In addition to seeking help from your lender, you may be eligible for government support and assistance, such as:

JobSeeker or JobKeeper payments

If you are unemployed or underemployed, you may be able to receive income support from the government, which can supplement your income and help you cover your essential expenses, including your mortgage repayments.

You can apply for JobSeeker or JobKeeper payments through the Department of Social Services or the Australian Taxation Office, respectively.

HomeBuilder or First Home Loan Deposit Scheme

If you are a first-home buyer or a homeowner who wants to renovate or build a new home, you may be able to access government grants and schemes that can help you with your housing costs.

You can check your eligibility and apply for these programs through the Australian Government’s Treasury or the National Housing Finance and Investment Corporation, respectively.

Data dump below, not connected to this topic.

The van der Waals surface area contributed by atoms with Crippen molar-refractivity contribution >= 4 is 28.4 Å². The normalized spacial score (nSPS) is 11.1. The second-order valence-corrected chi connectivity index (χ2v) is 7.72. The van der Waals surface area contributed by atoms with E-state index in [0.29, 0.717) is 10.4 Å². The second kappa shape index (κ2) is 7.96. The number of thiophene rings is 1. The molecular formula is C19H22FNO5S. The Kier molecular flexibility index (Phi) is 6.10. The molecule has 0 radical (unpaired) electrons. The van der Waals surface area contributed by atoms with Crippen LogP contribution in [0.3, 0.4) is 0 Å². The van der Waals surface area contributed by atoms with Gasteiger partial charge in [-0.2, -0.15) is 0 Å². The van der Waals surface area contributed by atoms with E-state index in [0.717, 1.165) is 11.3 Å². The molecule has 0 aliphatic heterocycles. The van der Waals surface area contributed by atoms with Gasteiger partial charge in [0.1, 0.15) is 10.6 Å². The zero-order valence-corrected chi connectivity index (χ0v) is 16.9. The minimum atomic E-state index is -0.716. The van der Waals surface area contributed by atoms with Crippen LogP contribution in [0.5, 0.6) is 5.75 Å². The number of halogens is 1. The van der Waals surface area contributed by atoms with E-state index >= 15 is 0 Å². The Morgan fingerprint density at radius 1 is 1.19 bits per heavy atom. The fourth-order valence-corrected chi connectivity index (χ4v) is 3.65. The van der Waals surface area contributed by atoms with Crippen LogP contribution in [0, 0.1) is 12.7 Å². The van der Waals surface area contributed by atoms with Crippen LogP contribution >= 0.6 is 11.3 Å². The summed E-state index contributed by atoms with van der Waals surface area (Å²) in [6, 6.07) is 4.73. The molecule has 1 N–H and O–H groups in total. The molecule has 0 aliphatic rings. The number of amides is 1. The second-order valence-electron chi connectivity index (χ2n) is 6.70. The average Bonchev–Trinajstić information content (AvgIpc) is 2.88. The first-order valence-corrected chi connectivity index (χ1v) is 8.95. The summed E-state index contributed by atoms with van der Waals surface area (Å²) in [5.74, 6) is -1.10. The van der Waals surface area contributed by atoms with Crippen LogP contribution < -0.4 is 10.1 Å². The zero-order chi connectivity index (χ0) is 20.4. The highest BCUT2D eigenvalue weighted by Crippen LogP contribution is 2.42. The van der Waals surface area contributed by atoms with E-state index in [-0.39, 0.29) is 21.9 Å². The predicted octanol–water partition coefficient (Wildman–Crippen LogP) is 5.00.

Jason, a single parent from Brisbane, lost his job as a chef due to a workplace injury and struggled to pay his mortgage and his bills.

He applied for JobSeeker payments and received additional support from his community center, which provided him with free meals and financial counseling. He also applied for the First Home Loan Deposit Scheme and was able to buy a more affordable home that better suited his needs and budget.

Sell or Rent Out Your Property

If you cannot afford to keep your home and avoid foreclosure, you may consider selling or renting out your property. This can provide you with a lump sum of cash or a regular income that can help you pay off your debt and find a new place to live. Some of the options you may explore include:

Private sale

You can list your property for sale on a real estate website or with a local agent and negotiate with potential buyers to get the best price for your home.

You can use the proceeds from the sale to pay off your mortgage and other debts, and use the remainder to cover your moving expenses or start a new business or investment.